Bonding over Bowie

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  • The Broadway-Lafayette subway station transformed.

  • Bowie in the Ziggy Stardust days. Photo: Mark Nimar

  • As a squire in the subway stairwell. Photo: Mark Nimar

A fire-haired man in a onesie, walking among the stars. A chap in a loincloth, draped in animal hide, clutching a wooden cane with an elephant lurking in the background. And a squire with sleekly combed hair and a classic herringbone jacket, pensively looking off into the distance. These are the many forms of the great English singer-songwriter David Bowie, captured in posters splashed across the Broadway-Lafayette Street subway station.

The space is transformed: pewter cones glowing with fluorescent lights skirt the station’s geometric blue columns. Quotes proclaiming the artist’s undying love for New York decorate the drab, gritty walls. And a rectangular emerald sign displaying the moniker DAVID BOWERY hovers from the concrete ceiling.

“There was no one like David Bowie,” said Sam Huber, a Finnish man with an astronaut head on his T-shirt. I met Sam while he was snapping photos of the fantastic Bowie posters with his iPhone. “He did what he wanted. He was brave ... experimenting with different styles. He didn’t care what other people thought.” Sam remembered listening to Bowie in the ‘80s when he was eighteen, before he had ever been to the U.S. And because Bowie had been such a big part of his youth, Sam was devastated when he heard about Bowie’s passing. “[I] listened to his albums over and over again,” Huber said. “Bowie is always on my mind when I compose. Even when I don’t try to emulate him, he always shows up in my music.”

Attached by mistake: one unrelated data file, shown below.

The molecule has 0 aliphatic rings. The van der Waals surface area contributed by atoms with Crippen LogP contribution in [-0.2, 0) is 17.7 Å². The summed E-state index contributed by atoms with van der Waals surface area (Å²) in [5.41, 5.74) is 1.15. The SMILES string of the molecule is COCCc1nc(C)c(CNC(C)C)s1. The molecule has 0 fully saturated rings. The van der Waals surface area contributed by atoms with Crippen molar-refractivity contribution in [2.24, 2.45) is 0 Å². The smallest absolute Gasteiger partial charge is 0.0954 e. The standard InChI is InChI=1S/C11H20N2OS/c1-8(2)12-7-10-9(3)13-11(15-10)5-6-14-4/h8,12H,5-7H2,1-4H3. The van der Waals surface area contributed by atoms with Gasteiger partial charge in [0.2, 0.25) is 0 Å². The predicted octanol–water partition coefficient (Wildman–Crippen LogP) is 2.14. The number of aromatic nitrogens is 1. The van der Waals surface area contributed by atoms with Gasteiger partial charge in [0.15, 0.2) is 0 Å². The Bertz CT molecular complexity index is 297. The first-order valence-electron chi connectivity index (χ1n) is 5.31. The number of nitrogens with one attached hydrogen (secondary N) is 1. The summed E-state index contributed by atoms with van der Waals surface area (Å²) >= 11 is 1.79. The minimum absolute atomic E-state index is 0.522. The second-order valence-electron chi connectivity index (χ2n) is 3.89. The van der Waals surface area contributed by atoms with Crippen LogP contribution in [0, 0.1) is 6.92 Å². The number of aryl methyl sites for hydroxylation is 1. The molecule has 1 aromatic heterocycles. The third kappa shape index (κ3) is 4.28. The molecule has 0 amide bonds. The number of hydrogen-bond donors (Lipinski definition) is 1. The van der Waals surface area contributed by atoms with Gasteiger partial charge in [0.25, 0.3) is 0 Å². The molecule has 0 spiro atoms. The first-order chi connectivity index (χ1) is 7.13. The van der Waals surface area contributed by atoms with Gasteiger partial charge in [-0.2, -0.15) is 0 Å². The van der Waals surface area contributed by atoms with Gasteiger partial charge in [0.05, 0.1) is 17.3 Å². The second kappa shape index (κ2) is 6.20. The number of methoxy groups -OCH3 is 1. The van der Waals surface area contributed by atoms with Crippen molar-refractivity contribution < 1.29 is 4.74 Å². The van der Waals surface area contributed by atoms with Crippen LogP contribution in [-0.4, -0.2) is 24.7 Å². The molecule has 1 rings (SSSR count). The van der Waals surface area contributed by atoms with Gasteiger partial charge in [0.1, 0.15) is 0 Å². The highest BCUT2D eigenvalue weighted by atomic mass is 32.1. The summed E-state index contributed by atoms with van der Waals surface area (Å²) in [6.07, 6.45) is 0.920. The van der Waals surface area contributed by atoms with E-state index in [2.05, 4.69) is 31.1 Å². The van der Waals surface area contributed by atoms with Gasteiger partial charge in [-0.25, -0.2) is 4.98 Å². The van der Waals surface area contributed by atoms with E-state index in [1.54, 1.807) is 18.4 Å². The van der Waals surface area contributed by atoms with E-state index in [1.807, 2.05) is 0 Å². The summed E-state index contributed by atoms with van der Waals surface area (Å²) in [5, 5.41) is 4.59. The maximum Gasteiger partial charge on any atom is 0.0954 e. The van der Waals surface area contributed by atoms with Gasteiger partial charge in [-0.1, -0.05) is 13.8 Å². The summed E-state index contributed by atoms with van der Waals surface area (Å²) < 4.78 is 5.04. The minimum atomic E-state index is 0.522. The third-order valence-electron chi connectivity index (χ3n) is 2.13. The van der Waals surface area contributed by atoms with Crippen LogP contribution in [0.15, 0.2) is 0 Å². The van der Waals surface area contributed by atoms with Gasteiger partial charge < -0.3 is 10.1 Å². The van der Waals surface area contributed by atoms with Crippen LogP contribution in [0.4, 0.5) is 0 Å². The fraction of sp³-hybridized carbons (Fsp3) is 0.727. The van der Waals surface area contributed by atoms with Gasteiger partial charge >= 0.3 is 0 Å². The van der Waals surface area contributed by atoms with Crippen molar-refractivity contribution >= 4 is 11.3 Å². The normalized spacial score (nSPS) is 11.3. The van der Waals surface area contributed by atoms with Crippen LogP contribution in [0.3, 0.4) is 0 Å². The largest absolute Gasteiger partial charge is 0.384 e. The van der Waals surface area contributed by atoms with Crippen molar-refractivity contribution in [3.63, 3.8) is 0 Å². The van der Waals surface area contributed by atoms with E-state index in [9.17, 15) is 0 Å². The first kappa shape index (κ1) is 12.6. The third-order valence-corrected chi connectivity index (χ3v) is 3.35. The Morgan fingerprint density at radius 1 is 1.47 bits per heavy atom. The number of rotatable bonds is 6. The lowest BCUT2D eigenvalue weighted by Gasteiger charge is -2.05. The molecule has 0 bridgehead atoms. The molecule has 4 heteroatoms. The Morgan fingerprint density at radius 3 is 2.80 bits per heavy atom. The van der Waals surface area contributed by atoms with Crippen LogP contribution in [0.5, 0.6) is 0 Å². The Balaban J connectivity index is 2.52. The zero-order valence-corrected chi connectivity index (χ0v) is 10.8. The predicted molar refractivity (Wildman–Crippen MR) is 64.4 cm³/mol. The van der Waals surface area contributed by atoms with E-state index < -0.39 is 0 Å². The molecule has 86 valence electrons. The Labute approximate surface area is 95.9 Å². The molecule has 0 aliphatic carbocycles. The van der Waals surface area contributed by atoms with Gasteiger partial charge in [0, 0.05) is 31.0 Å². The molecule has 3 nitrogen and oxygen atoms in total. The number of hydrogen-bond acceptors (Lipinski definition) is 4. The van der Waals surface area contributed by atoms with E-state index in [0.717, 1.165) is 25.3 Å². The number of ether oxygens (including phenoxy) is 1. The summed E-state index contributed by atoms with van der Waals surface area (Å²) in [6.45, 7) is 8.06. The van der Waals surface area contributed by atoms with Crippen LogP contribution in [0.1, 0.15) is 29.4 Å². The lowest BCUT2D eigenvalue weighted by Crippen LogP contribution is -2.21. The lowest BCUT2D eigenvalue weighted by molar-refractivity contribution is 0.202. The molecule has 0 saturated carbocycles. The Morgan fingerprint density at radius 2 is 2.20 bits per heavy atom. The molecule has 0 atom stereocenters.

“His songs are weird, but fun,” said Marc Rodriguez, a man in a suit and tie. He had come to the Broadway-Lafayette station after a long day’s work just to see this exhibit. “I came here just for this. I [really] nerd out over the subway,” he said. His ex-girlfriend, a blacksmith who had moved to Connecticut, was the first person to introduce him to Bowie. “She was obsessed with Bowie,” he said. “She was a theater kid and just loved him.”

Their relationship did not last, but his love of Bowie did. His eyes shined when he spoke of Bowie’s hit songs, many acting cameos and overall swagger and brio. I was genuinely sad to see Marc go as he flashed me a smile, and descended onto the subway platform.

But then I met another Bowie devotee. Her name was Carolyn. She was a spunky sixty-year old who called Bowie “androgynous and galactic.” “He lets us all be ourselves,” she said. “I love his grace. He is grace. He shines his light, and it allows everyone else to be themselves, and feel freedom. Gratitude is the essence of grace, and he had it.” Carolyn first listened to Bowie at Kirkland College upstate in the eighties, when she was first dating her now-husband and coming into her own. Bowie has been a part of her life since her youth, and as she spoke, her quick, excited speech and beaming smile revealed how much Bowie had meant to her. “He changed the style,” she said.

Carolyn then did something that never happens in New York. She took my arm and wished me luck. Under normal circumstances, the intimate touch of a stranger on the New York City subway would totally gross me out. But after talking to her about Bowie’s talent, it felt perfectly natural. For one moment, an artist’s daring, soulful work had bonded us, and transformed us from complete strangers into instant friends. As Carolyn blended into the sea of commuters, and I returned to the lines of my notebook, the somber sounds of a trombone playing “Cry Me a River” wafted up from the subway platform below us. And in that moment, I felt grateful that the work of an iconic artist had the power to transform a drab train station into a colorful place of love, art and friendship.

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